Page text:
63. Paul Says:
    March 14th, 2007 at 11:09 pm I see, so the authors don’t share the responsibility of correcting errors in the manuscript.
  64. Wolfie Says:
    March 14th, 2007 at 11:22 pm No, that’s why we have the language polishing service of Angewandte, or in case you have never published there, even in JACS. They catch your errors and don’t try to be much better than you.Share your responsibilities, Paul, and win. But, I admit, getting a Ph.D. is not about that.
  65. excimer Says:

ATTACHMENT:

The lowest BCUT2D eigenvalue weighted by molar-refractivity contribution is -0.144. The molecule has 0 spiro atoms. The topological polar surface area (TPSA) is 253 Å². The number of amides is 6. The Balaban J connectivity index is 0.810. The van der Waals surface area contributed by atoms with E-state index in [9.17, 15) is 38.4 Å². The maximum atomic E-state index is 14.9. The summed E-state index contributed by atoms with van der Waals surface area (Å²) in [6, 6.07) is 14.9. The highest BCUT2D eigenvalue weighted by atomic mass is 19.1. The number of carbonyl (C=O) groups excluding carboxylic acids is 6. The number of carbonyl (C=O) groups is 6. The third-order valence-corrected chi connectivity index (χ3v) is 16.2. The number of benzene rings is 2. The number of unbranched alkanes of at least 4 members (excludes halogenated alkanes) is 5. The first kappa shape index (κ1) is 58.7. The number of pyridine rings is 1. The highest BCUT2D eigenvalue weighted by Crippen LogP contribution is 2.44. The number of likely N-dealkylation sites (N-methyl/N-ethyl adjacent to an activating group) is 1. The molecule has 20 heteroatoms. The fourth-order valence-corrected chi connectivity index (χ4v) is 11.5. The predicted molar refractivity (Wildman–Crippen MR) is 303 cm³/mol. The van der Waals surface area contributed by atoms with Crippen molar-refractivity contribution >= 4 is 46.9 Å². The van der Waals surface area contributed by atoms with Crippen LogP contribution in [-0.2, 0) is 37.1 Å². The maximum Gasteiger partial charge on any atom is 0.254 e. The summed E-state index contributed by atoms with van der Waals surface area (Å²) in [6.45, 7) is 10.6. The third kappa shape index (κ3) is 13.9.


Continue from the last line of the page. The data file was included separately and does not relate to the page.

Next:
March 14th, 2007 at 11:59 pm Sure the authors have to share some of the blame, but the reason copy editors exist is to keep these problems from happening. Articles that come out with egregious/obvious errors are directly the fault of copy editors not doing their job- they are the last people to read the print before it goes to press. I don’t know how ACS Publications handle their copyediting process (hopefully I’ll get to find out soon…) but that’s how other forms of the press use copy editors. From Wikipedia:“The copy editor’s job may be summarized in the 5 Cs: to make the copy clear, correct, concise, comprehensible, and consistent. Copy editing typically entails correcting spelling, punctuation, grammatical and semantic errors; ensuring the typescript adheres to the publisher’s house style; adding standardized headers, footers, headlines and so on. ”If you want to place the blame directly on the authors, fine, part of it belongs there for not catching things like that themselves. But part of the blame belongs squarely on the journal themselves. The “Evan’s” mistake makes more than just the authors look bad- it makes the journal look bad, too- that’s one of the reasons copy editors exist, as a last line of defense, to save everyone’s ass from seething bloggers.